By Fire Chief Sam DiGiovanna
Before a mudslide:
Learn risks – Ask your local emergency management office if your property is a “landslide-prone” area. Recent fires? – Be aware that areas hit by wildfires have an increased risk of landslides and mudflows once the rainy season starts.
Be prepared to evacuate – Listen to local authorities and leave if you are told to evacuate.
Where would we go? – Decide in advance where you would go in case you can’t return home for weeks or months or ever. If your home is damaged or destroyed or you’re forced to leave your home due to on-going threats (like mudslides or flooding), you’ll need to find temporary or permanent living quarters.
Inspect – Look around home and property for landslide warning signs:
- cracks or bumps appear on hill slopes, ground or roads
- water or saturated ground in areas not normally wet
- evidence of slow, downhill movement of rock and soil
- tilted trees, poles, decks, patios, fences or walls
- doors and windows stick or cracks appear on walls, etc.
After a landslide or mudflow:
Things to watch for:
- flooding – usually occur after landslides or debris flows
- damaged areas – roadways and bridges may be buried, washed-out or weakened — and water, gas & sewer lines may be broken
- downed power lines – report them to power company
Inspect – Look for damage around home and property and watch for new landslide warning signs:
- check foundation, chimney, garage and other structures
- report any broken utility lines or damaged roads to local authorities
- watch for tilted trees, poles, decks, patios, fences or walls
- notice doors or windows stick, cracks appear, etc.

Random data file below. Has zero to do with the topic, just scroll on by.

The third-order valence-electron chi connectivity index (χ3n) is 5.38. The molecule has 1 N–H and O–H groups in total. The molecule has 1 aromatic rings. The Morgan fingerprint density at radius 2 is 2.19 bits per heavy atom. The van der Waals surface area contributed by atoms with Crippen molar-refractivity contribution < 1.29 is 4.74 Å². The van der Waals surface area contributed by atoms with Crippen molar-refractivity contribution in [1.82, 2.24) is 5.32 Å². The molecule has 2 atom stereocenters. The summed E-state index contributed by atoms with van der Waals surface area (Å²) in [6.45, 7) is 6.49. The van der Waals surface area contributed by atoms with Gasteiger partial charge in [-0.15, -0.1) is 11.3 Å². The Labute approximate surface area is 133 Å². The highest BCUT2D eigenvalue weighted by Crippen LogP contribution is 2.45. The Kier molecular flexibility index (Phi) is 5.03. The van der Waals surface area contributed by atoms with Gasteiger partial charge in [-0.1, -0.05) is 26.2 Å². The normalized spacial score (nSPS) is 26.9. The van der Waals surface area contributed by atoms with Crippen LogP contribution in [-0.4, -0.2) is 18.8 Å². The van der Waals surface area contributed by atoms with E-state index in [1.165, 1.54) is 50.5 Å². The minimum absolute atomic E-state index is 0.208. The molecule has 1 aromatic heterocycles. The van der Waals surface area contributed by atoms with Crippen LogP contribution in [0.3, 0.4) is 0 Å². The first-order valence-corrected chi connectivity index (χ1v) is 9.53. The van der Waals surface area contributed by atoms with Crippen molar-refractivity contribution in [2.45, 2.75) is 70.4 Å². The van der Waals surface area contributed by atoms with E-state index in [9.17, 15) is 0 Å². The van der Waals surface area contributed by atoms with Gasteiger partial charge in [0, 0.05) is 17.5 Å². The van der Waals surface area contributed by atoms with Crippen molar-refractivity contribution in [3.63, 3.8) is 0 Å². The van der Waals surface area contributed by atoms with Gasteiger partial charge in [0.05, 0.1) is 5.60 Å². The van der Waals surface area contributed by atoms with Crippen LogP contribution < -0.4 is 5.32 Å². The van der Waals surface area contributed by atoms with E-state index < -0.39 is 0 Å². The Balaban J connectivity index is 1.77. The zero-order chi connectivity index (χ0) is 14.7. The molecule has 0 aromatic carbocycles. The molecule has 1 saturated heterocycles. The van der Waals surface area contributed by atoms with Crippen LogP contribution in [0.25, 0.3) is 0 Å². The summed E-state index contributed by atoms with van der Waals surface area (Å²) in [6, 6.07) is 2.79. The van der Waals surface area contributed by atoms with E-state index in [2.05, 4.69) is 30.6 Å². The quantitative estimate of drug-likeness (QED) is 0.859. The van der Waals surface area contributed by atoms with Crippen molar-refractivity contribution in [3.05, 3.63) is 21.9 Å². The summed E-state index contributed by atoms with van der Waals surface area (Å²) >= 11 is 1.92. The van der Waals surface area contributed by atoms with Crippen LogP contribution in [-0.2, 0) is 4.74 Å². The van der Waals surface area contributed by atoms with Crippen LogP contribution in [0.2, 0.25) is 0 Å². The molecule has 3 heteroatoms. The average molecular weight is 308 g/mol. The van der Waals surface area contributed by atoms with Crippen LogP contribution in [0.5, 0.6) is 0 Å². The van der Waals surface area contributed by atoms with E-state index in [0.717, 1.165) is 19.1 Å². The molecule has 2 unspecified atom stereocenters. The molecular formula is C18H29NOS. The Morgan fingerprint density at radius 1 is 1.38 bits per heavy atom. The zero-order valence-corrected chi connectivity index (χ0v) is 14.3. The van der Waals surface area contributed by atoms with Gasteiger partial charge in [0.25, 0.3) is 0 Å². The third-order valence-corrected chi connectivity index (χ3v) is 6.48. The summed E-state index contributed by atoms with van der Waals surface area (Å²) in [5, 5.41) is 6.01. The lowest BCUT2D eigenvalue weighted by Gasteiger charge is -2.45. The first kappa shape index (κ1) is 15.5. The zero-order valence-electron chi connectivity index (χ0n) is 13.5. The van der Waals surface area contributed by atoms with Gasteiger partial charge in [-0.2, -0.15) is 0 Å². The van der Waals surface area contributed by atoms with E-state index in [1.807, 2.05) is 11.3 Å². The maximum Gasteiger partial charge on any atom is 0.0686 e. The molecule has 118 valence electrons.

Insurance – If your home suffers any damage, contact your insurance agent and keep all receipts for clean-up and repairs.
Some additional things to check and do afterwards:
*Check for gas leaks (smells like rotten eggs, hear a hissing or blowing sound or see discolored plants or grass)
- Check electrical system (watch for sparks, broken wires or the smell of hot insulation)
- Check appliances after turning off electricity at main fuse and, if wet, unplug and let them dry out. Call a professional to check them before using.
- Check water and sewage system and, if pipes are damaged, turn off main water valve.
- Clean and disinfect everything that got wet (bleach is best) since mud left behind by floodwaters can contain sewage and chemicals. Wear gloves, mask and eye protection when using disinfectants.
- Consider having your house tested for mold.
- Secure valuable items or move them to another location, if possible
Remember… the more you prepare before disaster strikes, the better off you and your loved ones will be financially, emotionally and physically.